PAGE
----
By Maggie Haddock
Mass shootings have undeniably become a token of the American legacy as gun violence and lone wolf attacks such as the most recent shootings in Las Vegas continue to increase in 2017. While in-depth coverage of these attacks is arguably necessary and relevant to cover initially, media outlets habitually drag out mass murders and fetishize shooters by analyzing their motives and even their personal lives.
According to the Gun Violence Archive, a total of 47,323 incidences of gun violence have occurred thus far in 2017, with 276 of those incidences classified as mass shootings. Mass shootings, as defined by the Federation of American Scientists, are considered such when four or more individuals are murdered with a firearm within a single event.
The Las Vegas attack now reigns as the deadliest shooting in the United States, putting gunman Stephen Paddock at the pinnacle of firearm murderers in the U.S. Until another shooter surpasses his body count, Paddock remains the face of the deadliest shooter in America.
Since the incident in Las Vegas, Paddock has become the muse of major media outlets, as his final moments and meticulous violence continues to be analyzed and his personal life continues to be humanized, despite his terror attack resulting in 58 deaths and more than 500 injuries.
As of Oct. 6, The Washington Post has a total 189 publications including the name Stephen Paddock, closely followed by The New York Times with 154 publications and CNN with 75 publications. The New York Daily News reported the potential for a psychological autopsy on Paddock to reveal his motives since his immediate suicide after the event prevents investigators from knowing his intentions.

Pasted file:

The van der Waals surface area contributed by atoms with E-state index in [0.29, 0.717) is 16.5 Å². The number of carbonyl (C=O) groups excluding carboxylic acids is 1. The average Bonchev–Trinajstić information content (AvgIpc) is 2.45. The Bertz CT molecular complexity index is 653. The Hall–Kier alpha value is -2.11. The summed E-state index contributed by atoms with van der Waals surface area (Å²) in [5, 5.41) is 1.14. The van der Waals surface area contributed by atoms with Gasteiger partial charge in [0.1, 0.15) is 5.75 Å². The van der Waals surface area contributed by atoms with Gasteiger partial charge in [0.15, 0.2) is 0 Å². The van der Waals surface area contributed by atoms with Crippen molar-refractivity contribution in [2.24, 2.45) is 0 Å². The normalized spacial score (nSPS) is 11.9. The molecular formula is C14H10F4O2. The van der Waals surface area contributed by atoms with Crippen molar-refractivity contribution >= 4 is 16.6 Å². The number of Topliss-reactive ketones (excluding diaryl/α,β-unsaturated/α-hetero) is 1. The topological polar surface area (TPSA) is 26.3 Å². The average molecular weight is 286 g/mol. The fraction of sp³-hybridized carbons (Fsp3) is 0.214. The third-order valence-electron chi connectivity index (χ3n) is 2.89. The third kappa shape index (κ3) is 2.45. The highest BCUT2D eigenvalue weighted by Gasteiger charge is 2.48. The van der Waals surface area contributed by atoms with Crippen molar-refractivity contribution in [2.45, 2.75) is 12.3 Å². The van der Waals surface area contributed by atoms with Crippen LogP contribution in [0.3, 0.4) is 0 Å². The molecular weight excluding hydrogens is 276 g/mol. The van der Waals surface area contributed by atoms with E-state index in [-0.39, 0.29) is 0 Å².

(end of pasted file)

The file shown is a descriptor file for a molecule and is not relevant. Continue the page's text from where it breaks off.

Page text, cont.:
The multitude of publications discussing Paddock’s life perpetuates the normalization of gunmen and softens the heinousness of his actions resulting in the death and injury of nearly 600 civilians. These publications of great analyzation do not portray his actions as those of mass terror, but rather create an interest in the twisted mind in the way horror films create a thrill for the onlooker.
As more information becomes available about Paddock, his personal life and potential motives behind his attack, media outlets will cling to all new pieces of information as a means of figuring out his madness. Meanwhile, Paddock continues to develop a legacy he never had while he was alive.
An in-depth analysis of Paddock stews as more factors are conjured up from news tips and articles. These topics range from Paddock’s final moments before the event to his incredible lack of a criminal record. The image of the 64-year-old white male has become a totem of media outlets; Stephen Paddock, the new household name.
Despite appropriate coverage of the event itself and the motives behind the attack, media outlets have failed the general public by recreating the Byronic hero in mass shooters. By humanizing these attackers, their photograph, name and reputation live in infamy even after their death.
The rhetoric of the personal-profile piece is essential to news coverage, but the humanization of individuals responsible for pre-meditated mass shootings only creates an anti-hero to live eternally and inspire like-minded individuals to do the same.
Between 20 and 30 percent of firearm attacks are inspired by previous attacks, according to a 2015 study published by the Public Library of Science journal, PLoS ONE. Giving mass murderers a rise to fame only increases the chances of more attacks in the future by prodigies in the shadows, watching diligently.
The Columbine shooting in 1999 sparked 74 copycat attacks, which resulted in 89 deaths. Individuals involved in 13 cases planned to surpass the body count of the the original Columbine attack, according to a 2015 investigation by news organization Mother Jones. In 10 of the cases, suspects referred to Columbine attackers Eric Harris and Dylan Klebold as heroes, idols, martyrs or God.
While mass shootings often fall to the blame of factors such as mental illness and loose gun control laws, these attacks do not just happen at the drop of a hat. Mass shootings are a result of premeditated design, and with the implications and statistics of copycat incidents, media outlets must stop giving mass murderers a platform for their bloodshed to become a hallmark in the culture of copycat perpetrators.